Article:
A Lake County sports bar should have contemplated that rowdy behavior might take place outside the facility at closing time, the Indiana Court of Appeals ruled Tuesday, finding the bar failed to prove it had no duty to protect a patron who was seriously injured in such a fight.
Eric Porterfield ended up seriously injured in a fight outside of Cavanaugh’s Sports Bar & Eatery, Ltd. in Lake County after his friend, who had been drinking that night, aimed a comment toward a woman nearby as patrons were ushered outside at closing time. Her boyfriend and his friends took offense to the remark, and an altercation ensued between the men, Porterfield and his friend.
Porterfield walked away with a serious eye injury and subsequently filed a personal injury action against Cavanaugh’s, claiming it was negligent in failing to take reasonable care for his safety as an invitee and patron. The bar filed a motion for summary judgment several years later, claiming that as a matter of law, it owed no duty to protect Porterfield.
In opposition, Porterfield submitted exhibits showing local police had made five runs to Cavanaugh’s during the 11 months preceding his incident, all involving fights that occurred outside the bar shortly after closing time. The Lake Superior Court denied Cavanaugh’s summary judgment motion, but noted it did not consider the police reports in its decision. Thus, the court determined bar’s motion to strike the exhibits was moot.
In an interlocutory appeal, Cavanaugh’s argued the trial court erred in denying its motion for summary judgment, claiming it owed no duty as a matter of law to protect Porterfield against an after-hours criminal assault in its parking lot. But the Indiana Court of Appeals affirmed the trial court’s decision, finding Goodwin v. Yeakle’s Sports Bar & Grill, Inc., 62 N.E.3d 384, 386 (Ind. 2016), which the bar relied on, was similar, but not in the manner of the attacks in each case.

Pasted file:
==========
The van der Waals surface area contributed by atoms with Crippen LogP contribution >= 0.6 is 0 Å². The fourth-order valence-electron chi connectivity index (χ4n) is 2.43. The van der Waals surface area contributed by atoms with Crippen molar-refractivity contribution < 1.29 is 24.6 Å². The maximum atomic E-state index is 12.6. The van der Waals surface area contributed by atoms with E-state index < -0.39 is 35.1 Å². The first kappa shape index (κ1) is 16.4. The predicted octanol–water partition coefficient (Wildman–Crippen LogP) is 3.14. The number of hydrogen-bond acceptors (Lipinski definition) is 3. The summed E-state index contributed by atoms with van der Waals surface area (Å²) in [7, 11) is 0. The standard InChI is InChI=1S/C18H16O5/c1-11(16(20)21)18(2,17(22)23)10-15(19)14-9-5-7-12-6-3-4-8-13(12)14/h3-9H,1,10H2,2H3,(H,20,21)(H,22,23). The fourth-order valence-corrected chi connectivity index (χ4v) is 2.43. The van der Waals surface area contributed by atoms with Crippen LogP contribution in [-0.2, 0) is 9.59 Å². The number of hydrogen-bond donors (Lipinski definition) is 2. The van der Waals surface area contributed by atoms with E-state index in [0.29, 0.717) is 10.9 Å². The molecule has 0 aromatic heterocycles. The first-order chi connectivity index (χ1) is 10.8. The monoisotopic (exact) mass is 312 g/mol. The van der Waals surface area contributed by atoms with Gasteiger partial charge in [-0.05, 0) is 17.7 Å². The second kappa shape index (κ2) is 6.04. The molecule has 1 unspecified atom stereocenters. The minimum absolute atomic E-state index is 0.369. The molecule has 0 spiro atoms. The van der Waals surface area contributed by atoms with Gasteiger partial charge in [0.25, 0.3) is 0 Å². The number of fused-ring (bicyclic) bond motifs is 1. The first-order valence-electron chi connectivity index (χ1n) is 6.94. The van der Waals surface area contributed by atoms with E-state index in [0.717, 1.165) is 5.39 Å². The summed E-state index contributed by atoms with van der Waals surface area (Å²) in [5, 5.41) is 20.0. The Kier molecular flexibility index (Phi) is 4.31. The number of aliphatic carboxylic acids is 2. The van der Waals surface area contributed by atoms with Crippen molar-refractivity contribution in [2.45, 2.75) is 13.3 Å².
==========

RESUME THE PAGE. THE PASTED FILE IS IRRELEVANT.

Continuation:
“Goodwin involved the sudden shooting of bar patrons by another patron inside the bar. This case involves a fistfight between bar patrons in the parking lot just after closing. We believe that the distinction between a shooting and a fistfight is pivotal when examining foreseeability within the context of duty,” Judge Terry Crone wrote for the unanimous panel.
The panel noted that although no evidence was designated to indicate Cavanaugh’s had express notice concerning tensions between Porterfield and the perpetrators, evidence did show the altercation happened immediately after bar closed.
“We believe that parking lot fistfights at closing time are generally within the type of ‘rowdy behavior’ that bar owners should contemplate, and that, in particular, Cavanaugh’s history of reported incidents gave it reason to contemplate further such incidents in its own parking lot,” Crone continued.
“To say that a bar owner’s duty to protect its patrons extends only to herding them through the exits at closing time is to essentially immunize the bar owner for violence that ensues between patrons immediately thereafter in its parking lot. We do not believe that the Goodwin court intended so broad a sweep of the pendulum, especially where the bar has a documented history of similar incidents on its grounds.”
The appellate panel added that the trier of fact will determine whether Cavanaugh’s breached its duty to Porterfield, but that the bar did fail to establish as a matter of law that it owed no duty to protect him in Cavanaugh's Sports Bar & Eatery, Ltd. v. Eric Porterfield, 18A-CT-1814.